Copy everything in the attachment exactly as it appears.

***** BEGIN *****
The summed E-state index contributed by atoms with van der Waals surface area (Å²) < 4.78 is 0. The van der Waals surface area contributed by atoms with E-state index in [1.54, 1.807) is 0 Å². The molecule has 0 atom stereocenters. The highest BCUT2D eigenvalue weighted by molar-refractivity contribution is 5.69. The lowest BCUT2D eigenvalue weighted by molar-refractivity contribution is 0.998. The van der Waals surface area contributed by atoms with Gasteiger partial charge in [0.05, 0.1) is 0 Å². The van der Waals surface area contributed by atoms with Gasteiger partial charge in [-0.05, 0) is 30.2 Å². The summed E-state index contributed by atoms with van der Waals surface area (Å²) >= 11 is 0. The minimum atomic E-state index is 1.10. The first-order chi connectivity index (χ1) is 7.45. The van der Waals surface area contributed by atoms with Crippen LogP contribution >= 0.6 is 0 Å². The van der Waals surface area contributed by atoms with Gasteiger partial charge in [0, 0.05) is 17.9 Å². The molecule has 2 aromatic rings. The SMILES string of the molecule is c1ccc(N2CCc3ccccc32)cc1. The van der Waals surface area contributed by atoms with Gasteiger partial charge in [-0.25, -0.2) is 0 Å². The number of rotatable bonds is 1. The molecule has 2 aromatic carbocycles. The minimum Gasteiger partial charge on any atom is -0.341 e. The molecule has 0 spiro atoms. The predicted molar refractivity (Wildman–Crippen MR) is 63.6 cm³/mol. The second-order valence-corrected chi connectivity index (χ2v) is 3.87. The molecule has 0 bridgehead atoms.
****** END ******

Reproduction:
The summed E-state index contributed by atoms with van der Waals surface area (Å²) < 4.78 is 0. The van der Waals surface area contributed by atoms with E-state index in [1.54, 1.807) is 0 Å². The molecule has 0 atom stereocenters. The highest BCUT2D eigenvalue weighted by molar-refractivity contribution is 5.69. The lowest BCUT2D eigenvalue weighted by molar-refractivity contribution is 0.998. The van der Waals surface area contributed by atoms with Gasteiger partial charge in [0.05, 0.1) is 0 Å². The van der Waals surface area contributed by atoms with Gasteiger partial charge in [-0.05, 0) is 30.2 Å². The summed E-state index contributed by atoms with van der Waals surface area (Å²) >= 11 is 0. The minimum atomic E-state index is 1.10. The first-order chi connectivity index (χ1) is 7.45. The van der Waals surface area contributed by atoms with Crippen LogP contribution >= 0.6 is 0 Å². The van der Waals surface area contributed by atoms with Gasteiger partial charge in [0, 0.05) is 17.9 Å². The molecule has 2 aromatic rings. The SMILES string of the molecule is c1ccc(N2CCc3ccccc32)cc1. The van der Waals surface area contributed by atoms with Gasteiger partial charge in [-0.25, -0.2) is 0 Å². The number of rotatable bonds is 1. The molecule has 2 aromatic carbocycles. The minimum Gasteiger partial charge on any atom is -0.341 e. The molecule has 0 spiro atoms. The predicted molar refractivity (Wildman–Crippen MR) is 63.6 cm³/mol. The second-order valence-corrected chi connectivity index (χ2v) is 3.87. The molecule has 0 bridgehead atoms.